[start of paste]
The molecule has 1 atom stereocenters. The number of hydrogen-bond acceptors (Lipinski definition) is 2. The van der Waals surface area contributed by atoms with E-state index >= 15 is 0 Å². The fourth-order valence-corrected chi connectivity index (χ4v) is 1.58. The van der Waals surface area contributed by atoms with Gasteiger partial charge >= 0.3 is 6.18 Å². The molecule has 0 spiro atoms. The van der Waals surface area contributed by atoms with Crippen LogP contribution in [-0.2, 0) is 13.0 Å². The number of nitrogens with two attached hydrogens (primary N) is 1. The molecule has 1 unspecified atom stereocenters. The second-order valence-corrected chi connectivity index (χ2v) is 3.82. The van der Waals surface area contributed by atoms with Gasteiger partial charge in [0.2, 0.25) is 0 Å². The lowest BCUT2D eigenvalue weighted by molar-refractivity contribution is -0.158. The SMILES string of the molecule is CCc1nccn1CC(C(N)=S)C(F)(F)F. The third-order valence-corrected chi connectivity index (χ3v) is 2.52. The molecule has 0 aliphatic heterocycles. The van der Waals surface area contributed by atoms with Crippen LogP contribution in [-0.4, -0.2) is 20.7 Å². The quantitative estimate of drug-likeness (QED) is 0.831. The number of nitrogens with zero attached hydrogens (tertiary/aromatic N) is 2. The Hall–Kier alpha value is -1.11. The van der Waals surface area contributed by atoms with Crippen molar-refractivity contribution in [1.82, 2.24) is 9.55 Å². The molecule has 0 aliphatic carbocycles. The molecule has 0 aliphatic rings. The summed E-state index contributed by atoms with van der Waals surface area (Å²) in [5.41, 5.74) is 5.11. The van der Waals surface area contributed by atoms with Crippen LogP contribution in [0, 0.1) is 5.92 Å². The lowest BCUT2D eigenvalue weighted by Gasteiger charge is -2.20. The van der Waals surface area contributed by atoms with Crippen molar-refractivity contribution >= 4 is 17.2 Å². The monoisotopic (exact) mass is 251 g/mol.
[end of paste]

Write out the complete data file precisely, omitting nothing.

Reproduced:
The molecule has 1 atom stereocenters. The number of hydrogen-bond acceptors (Lipinski definition) is 2. The van der Waals surface area contributed by atoms with E-state index >= 15 is 0 Å². The fourth-order valence-corrected chi connectivity index (χ4v) is 1.58. The van der Waals surface area contributed by atoms with Gasteiger partial charge >= 0.3 is 6.18 Å². The molecule has 0 spiro atoms. The van der Waals surface area contributed by atoms with Crippen LogP contribution in [-0.2, 0) is 13.0 Å². The number of nitrogens with two attached hydrogens (primary N) is 1. The molecule has 1 unspecified atom stereocenters. The second-order valence-corrected chi connectivity index (χ2v) is 3.82. The van der Waals surface area contributed by atoms with Gasteiger partial charge in [0.2, 0.25) is 0 Å². The lowest BCUT2D eigenvalue weighted by molar-refractivity contribution is -0.158. The SMILES string of the molecule is CCc1nccn1CC(C(N)=S)C(F)(F)F. The third-order valence-corrected chi connectivity index (χ3v) is 2.52. The molecule has 0 aliphatic heterocycles. The van der Waals surface area contributed by atoms with Crippen LogP contribution in [-0.4, -0.2) is 20.7 Å². The quantitative estimate of drug-likeness (QED) is 0.831. The number of nitrogens with zero attached hydrogens (tertiary/aromatic N) is 2. The Hall–Kier alpha value is -1.11. The van der Waals surface area contributed by atoms with Crippen molar-refractivity contribution in [1.82, 2.24) is 9.55 Å². The molecule has 0 aliphatic carbocycles. The molecule has 0 aliphatic rings. The summed E-state index contributed by atoms with van der Waals surface area (Å²) in [5.41, 5.74) is 5.11. The van der Waals surface area contributed by atoms with Crippen LogP contribution in [0, 0.1) is 5.92 Å². The lowest BCUT2D eigenvalue weighted by Gasteiger charge is -2.20. The van der Waals surface area contributed by atoms with Crippen molar-refractivity contribution >= 4 is 17.2 Å². The monoisotopic (exact) mass is 251 g/mol.